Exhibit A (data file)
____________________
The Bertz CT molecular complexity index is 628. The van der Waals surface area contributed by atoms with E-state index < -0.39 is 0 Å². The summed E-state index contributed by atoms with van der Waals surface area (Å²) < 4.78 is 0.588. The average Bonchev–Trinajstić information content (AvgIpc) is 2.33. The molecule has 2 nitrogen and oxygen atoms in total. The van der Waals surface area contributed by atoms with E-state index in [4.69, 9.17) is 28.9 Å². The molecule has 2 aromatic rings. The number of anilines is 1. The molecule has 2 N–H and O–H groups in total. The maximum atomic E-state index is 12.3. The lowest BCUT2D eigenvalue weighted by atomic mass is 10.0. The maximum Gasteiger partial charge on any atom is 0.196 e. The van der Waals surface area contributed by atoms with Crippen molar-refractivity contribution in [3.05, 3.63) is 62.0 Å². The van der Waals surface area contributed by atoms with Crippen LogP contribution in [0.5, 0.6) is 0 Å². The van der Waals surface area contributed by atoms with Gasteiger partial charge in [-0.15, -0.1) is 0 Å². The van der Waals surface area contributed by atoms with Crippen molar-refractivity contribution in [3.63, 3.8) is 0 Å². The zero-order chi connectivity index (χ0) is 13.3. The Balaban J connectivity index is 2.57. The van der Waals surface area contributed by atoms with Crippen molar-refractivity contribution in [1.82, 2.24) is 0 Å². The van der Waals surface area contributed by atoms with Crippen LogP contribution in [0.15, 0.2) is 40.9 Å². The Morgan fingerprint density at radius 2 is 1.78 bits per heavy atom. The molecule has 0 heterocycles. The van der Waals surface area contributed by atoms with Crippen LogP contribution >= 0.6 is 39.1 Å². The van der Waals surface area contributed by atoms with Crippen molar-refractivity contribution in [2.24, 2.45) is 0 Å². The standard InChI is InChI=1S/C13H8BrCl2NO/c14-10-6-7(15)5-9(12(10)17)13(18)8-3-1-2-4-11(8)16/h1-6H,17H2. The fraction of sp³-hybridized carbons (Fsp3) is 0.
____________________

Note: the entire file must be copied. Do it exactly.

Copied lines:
The Bertz CT molecular complexity index is 628. The van der Waals surface area contributed by atoms with E-state index < -0.39 is 0 Å². The summed E-state index contributed by atoms with van der Waals surface area (Å²) < 4.78 is 0.588. The average Bonchev–Trinajstić information content (AvgIpc) is 2.33. The molecule has 2 nitrogen and oxygen atoms in total. The van der Waals surface area contributed by atoms with E-state index in [4.69, 9.17) is 28.9 Å². The molecule has 2 aromatic rings. The number of anilines is 1. The molecule has 2 N–H and O–H groups in total. The maximum atomic E-state index is 12.3. The lowest BCUT2D eigenvalue weighted by atomic mass is 10.0. The maximum Gasteiger partial charge on any atom is 0.196 e. The van der Waals surface area contributed by atoms with Crippen molar-refractivity contribution in [3.05, 3.63) is 62.0 Å². The van der Waals surface area contributed by atoms with Crippen LogP contribution in [0.5, 0.6) is 0 Å². The van der Waals surface area contributed by atoms with Gasteiger partial charge in [-0.15, -0.1) is 0 Å². The van der Waals surface area contributed by atoms with Crippen molar-refractivity contribution in [3.63, 3.8) is 0 Å². The zero-order chi connectivity index (χ0) is 13.3. The Balaban J connectivity index is 2.57. The van der Waals surface area contributed by atoms with Crippen molar-refractivity contribution in [1.82, 2.24) is 0 Å². The van der Waals surface area contributed by atoms with Crippen LogP contribution in [0.15, 0.2) is 40.9 Å². The Morgan fingerprint density at radius 2 is 1.78 bits per heavy atom. The molecule has 0 heterocycles. The van der Waals surface area contributed by atoms with Crippen LogP contribution >= 0.6 is 39.1 Å². The van der Waals surface area contributed by atoms with Crippen molar-refractivity contribution in [2.24, 2.45) is 0 Å². The standard InChI is InChI=1S/C13H8BrCl2NO/c14-10-6-7(15)5-9(12(10)17)13(18)8-3-1-2-4-11(8)16/h1-6H,17H2. The fraction of sp³-hybridized carbons (Fsp3) is 0.